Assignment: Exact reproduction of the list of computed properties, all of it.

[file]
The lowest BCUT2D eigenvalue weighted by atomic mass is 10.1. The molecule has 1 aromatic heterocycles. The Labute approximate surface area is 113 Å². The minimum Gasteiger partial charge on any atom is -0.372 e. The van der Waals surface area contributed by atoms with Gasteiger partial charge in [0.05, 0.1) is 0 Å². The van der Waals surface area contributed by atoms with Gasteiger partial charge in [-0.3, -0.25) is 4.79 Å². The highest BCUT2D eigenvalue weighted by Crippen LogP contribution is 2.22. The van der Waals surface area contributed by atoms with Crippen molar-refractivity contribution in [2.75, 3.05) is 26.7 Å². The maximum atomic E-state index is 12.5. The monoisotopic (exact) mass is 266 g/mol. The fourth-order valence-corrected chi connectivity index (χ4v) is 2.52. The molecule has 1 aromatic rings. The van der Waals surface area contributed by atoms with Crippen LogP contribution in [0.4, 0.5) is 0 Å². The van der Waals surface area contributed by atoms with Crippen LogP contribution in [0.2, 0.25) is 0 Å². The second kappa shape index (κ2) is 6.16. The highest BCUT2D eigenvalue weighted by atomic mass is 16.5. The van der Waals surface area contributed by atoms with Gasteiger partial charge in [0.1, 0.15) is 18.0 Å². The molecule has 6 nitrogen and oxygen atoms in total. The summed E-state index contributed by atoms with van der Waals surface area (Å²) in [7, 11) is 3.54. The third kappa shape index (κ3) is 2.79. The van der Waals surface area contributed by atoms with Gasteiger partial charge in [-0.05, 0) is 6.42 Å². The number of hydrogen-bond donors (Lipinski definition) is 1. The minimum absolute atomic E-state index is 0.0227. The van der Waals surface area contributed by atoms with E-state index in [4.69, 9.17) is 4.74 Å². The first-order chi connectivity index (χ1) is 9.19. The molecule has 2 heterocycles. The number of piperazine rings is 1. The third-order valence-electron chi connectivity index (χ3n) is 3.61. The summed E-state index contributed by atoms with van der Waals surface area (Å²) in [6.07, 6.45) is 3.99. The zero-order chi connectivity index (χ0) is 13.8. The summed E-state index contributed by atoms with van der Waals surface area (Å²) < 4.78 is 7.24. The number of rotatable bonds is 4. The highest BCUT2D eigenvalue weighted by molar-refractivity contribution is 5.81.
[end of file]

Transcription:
The lowest BCUT2D eigenvalue weighted by atomic mass is 10.1. The molecule has 1 aromatic heterocycles. The Labute approximate surface area is 113 Å². The minimum Gasteiger partial charge on any atom is -0.372 e. The van der Waals surface area contributed by atoms with Gasteiger partial charge in [0.05, 0.1) is 0 Å². The van der Waals surface area contributed by atoms with Gasteiger partial charge in [-0.3, -0.25) is 4.79 Å². The highest BCUT2D eigenvalue weighted by Crippen LogP contribution is 2.22. The van der Waals surface area contributed by atoms with Crippen molar-refractivity contribution in [2.75, 3.05) is 26.7 Å². The maximum atomic E-state index is 12.5. The monoisotopic (exact) mass is 266 g/mol. The fourth-order valence-corrected chi connectivity index (χ4v) is 2.52. The molecule has 1 aromatic rings. The van der Waals surface area contributed by atoms with Crippen LogP contribution in [0.4, 0.5) is 0 Å². The van der Waals surface area contributed by atoms with Crippen LogP contribution in [0.2, 0.25) is 0 Å². The second kappa shape index (κ2) is 6.16. The highest BCUT2D eigenvalue weighted by atomic mass is 16.5. The van der Waals surface area contributed by atoms with Gasteiger partial charge in [0.1, 0.15) is 18.0 Å². The molecule has 6 nitrogen and oxygen atoms in total. The summed E-state index contributed by atoms with van der Waals surface area (Å²) in [7, 11) is 3.54. The third kappa shape index (κ3) is 2.79. The van der Waals surface area contributed by atoms with Gasteiger partial charge in [-0.05, 0) is 6.42 Å². The number of hydrogen-bond donors (Lipinski definition) is 1. The minimum absolute atomic E-state index is 0.0227. The van der Waals surface area contributed by atoms with E-state index in [4.69, 9.17) is 4.74 Å². The first-order chi connectivity index (χ1) is 9.19. The molecule has 2 heterocycles. The number of piperazine rings is 1. The third-order valence-electron chi connectivity index (χ3n) is 3.61. The summed E-state index contributed by atoms with van der Waals surface area (Å²) in [6.07, 6.45) is 3.99. The zero-order chi connectivity index (χ0) is 13.8. The summed E-state index contributed by atoms with van der Waals surface area (Å²) < 4.78 is 7.24. The number of rotatable bonds is 4. The highest BCUT2D eigenvalue weighted by molar-refractivity contribution is 5.81.